Verdict – Not an easy or comfortable film and it has undercurrents requiring the attention it may not receive in casual viewing.  Well worth seeing several times a it has without doubt many layers and shifting ideas.

37. Children and Animals

The Plot – Set in a film school workshop the Course Ttor has invited a young, ‘name’ actor to shake up his class and learn about the art of the professional participant with certain unique perspective. They meet something more than they are asked to take inspiration from. The title will resonate soon enough.  Might have been Don’t trust Actors.

What’s to like about it? – Martin Lynch, local playwright (so rich he had a record player Ibrahim his bedroom in late sixties/seventies) said there’s no such thing as black comedy.  I agree as a recent poem of mine contended. So this is about a bonkers unhinged actor playing a knowing tutor when he hasn’t a clue about himself or anything else.  Putting himself (the actor) in this role takes a bit of nerve.  The young Wicklow Film School class take all as instantly dismiss able and the hydraulics of this film are racked up with blistering wit and skill by the pupils.

What’s not to like? – It is a film with many types of approach in it.  ‘Reality’ interviews, harassed script writer, fourth wall confessions, moderate scene play and a mixture of all things.  Ireland’s got Talent feel.  Wildlings Ahead warning. A bit David Brent likey likey.

Verdict – Despite some hiccups and being,all things, all knowing, not meant to be funny shtick,  it travels well entertaining all through. 

38. Afterwards   B/W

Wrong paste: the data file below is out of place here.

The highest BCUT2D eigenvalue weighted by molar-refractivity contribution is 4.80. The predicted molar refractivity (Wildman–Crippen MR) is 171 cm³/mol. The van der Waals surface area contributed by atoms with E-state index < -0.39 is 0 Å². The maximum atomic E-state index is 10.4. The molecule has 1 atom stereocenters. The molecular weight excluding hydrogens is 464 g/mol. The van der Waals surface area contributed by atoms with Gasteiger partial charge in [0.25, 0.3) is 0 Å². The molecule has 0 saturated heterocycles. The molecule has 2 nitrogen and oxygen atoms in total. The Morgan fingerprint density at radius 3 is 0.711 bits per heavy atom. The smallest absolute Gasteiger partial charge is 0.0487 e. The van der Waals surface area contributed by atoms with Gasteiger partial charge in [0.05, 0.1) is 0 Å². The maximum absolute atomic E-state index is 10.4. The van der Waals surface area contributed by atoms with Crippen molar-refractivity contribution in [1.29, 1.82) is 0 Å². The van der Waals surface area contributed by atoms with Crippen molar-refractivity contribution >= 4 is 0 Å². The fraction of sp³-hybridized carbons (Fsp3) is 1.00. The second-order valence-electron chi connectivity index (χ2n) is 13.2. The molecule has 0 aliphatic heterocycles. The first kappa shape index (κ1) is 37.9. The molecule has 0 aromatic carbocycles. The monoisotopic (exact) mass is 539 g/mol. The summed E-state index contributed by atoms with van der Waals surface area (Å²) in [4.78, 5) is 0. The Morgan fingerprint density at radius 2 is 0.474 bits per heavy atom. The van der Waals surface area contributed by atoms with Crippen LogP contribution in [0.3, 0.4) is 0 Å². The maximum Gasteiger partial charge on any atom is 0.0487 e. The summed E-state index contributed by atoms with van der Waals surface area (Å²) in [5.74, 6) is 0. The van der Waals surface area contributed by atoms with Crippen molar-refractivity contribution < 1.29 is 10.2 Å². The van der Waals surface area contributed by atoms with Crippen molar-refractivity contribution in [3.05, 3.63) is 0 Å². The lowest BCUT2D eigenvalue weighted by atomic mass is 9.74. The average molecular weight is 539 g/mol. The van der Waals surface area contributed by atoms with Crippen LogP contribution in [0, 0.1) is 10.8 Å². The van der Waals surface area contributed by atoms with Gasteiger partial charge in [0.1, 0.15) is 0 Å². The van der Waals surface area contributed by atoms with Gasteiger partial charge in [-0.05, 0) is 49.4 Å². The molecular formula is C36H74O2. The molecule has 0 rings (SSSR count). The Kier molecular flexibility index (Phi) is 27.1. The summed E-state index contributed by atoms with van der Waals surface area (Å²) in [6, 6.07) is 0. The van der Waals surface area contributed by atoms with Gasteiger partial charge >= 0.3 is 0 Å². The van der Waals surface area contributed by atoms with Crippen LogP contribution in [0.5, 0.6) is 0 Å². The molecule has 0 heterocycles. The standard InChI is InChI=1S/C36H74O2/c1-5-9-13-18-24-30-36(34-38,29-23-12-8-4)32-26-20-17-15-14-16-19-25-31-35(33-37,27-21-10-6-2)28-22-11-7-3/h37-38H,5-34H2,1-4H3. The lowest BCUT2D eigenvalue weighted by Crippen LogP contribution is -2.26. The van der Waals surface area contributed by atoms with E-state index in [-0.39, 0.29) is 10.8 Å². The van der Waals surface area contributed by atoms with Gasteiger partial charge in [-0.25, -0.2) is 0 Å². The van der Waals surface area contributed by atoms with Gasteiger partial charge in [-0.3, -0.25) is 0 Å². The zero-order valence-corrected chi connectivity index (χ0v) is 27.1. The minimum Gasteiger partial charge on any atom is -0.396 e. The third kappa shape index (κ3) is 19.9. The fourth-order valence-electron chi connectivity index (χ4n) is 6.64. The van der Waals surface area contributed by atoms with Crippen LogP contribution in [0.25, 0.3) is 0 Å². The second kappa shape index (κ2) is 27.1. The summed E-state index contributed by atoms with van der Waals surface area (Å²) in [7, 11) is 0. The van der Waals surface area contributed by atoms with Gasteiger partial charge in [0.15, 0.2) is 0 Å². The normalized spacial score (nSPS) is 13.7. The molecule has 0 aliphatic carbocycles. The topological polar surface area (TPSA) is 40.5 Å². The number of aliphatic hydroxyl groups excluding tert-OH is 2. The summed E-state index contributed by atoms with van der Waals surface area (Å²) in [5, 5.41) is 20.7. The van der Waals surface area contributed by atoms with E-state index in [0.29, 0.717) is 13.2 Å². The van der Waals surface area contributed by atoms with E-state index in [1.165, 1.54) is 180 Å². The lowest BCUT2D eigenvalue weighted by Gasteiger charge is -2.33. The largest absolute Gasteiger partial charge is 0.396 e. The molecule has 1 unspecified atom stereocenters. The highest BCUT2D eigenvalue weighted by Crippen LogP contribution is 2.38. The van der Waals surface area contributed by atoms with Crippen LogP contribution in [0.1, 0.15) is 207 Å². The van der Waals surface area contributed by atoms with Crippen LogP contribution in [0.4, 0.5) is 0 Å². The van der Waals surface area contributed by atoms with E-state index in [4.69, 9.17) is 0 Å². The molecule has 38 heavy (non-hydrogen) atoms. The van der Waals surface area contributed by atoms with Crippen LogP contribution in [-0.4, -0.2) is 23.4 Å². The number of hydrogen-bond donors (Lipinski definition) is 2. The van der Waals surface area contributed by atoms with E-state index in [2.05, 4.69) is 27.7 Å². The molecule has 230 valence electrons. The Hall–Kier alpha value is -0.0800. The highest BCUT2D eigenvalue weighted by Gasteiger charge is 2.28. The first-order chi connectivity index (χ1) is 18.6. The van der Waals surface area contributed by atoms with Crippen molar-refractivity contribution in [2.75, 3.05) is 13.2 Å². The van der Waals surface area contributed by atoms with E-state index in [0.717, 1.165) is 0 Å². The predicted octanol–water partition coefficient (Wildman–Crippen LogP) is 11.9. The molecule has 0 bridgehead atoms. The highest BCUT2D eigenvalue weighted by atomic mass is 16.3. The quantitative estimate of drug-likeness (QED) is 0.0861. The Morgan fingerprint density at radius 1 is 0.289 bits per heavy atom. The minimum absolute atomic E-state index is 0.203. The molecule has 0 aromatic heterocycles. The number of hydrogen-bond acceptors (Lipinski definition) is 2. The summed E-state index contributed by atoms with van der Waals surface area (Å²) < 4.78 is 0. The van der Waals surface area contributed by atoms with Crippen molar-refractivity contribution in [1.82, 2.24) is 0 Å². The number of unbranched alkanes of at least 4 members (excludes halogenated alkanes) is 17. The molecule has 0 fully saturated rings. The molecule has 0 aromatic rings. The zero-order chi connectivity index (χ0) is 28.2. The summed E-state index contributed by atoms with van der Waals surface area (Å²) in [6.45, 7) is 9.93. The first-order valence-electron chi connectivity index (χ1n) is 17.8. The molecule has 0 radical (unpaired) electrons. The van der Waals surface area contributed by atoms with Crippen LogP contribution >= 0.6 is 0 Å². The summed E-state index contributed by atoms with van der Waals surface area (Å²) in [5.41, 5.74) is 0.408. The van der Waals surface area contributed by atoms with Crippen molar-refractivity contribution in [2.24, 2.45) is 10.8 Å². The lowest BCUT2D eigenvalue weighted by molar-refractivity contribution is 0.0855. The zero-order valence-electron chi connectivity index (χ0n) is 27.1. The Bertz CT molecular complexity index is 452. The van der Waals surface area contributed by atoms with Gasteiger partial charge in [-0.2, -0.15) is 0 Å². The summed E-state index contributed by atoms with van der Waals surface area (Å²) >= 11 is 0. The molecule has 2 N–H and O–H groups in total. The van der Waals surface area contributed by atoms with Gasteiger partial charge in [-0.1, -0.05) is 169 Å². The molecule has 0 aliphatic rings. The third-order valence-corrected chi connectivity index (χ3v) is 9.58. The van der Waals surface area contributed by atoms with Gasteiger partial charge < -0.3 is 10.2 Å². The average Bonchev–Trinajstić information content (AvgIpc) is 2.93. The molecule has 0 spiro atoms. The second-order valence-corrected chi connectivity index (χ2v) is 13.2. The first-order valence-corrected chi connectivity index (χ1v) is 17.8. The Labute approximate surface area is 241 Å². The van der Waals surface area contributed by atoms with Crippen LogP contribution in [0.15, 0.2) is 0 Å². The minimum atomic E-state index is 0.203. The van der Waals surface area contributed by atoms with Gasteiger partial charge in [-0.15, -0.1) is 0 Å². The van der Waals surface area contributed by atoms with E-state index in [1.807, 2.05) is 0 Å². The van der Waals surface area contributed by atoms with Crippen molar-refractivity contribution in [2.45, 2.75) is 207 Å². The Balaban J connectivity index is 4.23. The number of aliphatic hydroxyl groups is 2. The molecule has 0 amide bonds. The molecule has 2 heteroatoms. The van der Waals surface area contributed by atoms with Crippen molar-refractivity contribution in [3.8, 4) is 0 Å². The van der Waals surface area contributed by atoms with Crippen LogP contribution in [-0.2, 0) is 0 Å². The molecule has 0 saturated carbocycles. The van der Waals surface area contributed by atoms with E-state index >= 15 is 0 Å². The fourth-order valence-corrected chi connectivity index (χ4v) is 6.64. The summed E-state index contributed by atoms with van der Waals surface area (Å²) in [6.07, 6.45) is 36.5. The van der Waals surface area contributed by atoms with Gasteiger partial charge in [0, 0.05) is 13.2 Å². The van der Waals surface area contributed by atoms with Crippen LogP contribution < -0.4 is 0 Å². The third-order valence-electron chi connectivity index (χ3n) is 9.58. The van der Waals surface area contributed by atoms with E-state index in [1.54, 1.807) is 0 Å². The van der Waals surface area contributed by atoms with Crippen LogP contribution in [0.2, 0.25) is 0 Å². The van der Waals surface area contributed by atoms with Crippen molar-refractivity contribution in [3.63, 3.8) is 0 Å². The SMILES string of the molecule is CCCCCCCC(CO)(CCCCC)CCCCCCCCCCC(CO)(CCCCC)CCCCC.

The Plot – Kevin is a time nourished young drifter round the modern movingIrish town he is still attached to.  He has escape routes but they are pharmaceutical, sexual, impulse driven.  He has a mass of ideas and is troubled into reflection as awareness is about the what next?  The teenager questions, the young adult questions arising as What happens next? The time referred to as Afterwards.  About escaping the experience and wanting to graft onto another.

What’s to like about it? – It is a good story well crafted and ideal territory for a short film.  It doesn’t do big things on the surface but has the heft to project them through very good acting in believable situations.  The belief comes from the truism of the journeys between slow interludes themselves incident and not asides. A functional almost dystopian vision. Good promising work.

What’s not to like? -Some characterisations are stereotypical.  The places are at times underused and dialogue though sparse enough had the promise of more even though it was visceral and coherent.  

Verdict – The confidence to shoot it as black and white making it require you to listen (the soundscape wasn’t adventurous enough) while the contrasts are cinematic and atmospheric as the techniques promise and deliver.